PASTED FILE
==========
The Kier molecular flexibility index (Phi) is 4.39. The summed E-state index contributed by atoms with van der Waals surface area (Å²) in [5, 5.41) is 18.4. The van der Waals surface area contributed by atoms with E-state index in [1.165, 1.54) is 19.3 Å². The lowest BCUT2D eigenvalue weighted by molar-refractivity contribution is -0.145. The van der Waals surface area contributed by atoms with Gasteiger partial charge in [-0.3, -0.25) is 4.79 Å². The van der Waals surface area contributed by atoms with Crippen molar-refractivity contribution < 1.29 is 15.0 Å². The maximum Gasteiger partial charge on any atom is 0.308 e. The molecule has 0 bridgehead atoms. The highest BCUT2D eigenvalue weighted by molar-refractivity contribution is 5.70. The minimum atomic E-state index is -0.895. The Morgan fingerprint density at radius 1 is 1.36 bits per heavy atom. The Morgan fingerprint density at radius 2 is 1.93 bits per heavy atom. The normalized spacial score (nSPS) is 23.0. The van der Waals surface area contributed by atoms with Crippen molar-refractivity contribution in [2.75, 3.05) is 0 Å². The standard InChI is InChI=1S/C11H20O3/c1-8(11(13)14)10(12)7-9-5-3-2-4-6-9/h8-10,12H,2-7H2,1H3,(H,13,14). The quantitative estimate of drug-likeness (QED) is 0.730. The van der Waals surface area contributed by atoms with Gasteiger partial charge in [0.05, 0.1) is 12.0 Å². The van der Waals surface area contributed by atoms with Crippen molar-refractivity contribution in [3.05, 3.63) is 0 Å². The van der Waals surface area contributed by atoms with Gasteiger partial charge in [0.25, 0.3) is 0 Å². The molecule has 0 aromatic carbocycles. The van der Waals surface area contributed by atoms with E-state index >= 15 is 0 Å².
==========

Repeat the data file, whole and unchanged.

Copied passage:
The Kier molecular flexibility index (Phi) is 4.39. The summed E-state index contributed by atoms with van der Waals surface area (Å²) in [5, 5.41) is 18.4. The van der Waals surface area contributed by atoms with E-state index in [1.165, 1.54) is 19.3 Å². The lowest BCUT2D eigenvalue weighted by molar-refractivity contribution is -0.145. The van der Waals surface area contributed by atoms with Gasteiger partial charge in [-0.3, -0.25) is 4.79 Å². The van der Waals surface area contributed by atoms with Crippen molar-refractivity contribution < 1.29 is 15.0 Å². The maximum Gasteiger partial charge on any atom is 0.308 e. The molecule has 0 bridgehead atoms. The highest BCUT2D eigenvalue weighted by molar-refractivity contribution is 5.70. The minimum atomic E-state index is -0.895. The Morgan fingerprint density at radius 1 is 1.36 bits per heavy atom. The Morgan fingerprint density at radius 2 is 1.93 bits per heavy atom. The normalized spacial score (nSPS) is 23.0. The van der Waals surface area contributed by atoms with Crippen molar-refractivity contribution in [2.75, 3.05) is 0 Å². The standard InChI is InChI=1S/C11H20O3/c1-8(11(13)14)10(12)7-9-5-3-2-4-6-9/h8-10,12H,2-7H2,1H3,(H,13,14). The quantitative estimate of drug-likeness (QED) is 0.730. The van der Waals surface area contributed by atoms with Gasteiger partial charge in [0.05, 0.1) is 12.0 Å². The van der Waals surface area contributed by atoms with Crippen molar-refractivity contribution in [3.05, 3.63) is 0 Å². The van der Waals surface area contributed by atoms with Gasteiger partial charge in [0.25, 0.3) is 0 Å². The molecule has 0 aromatic carbocycles. The van der Waals surface area contributed by atoms with E-state index >= 15 is 0 Å².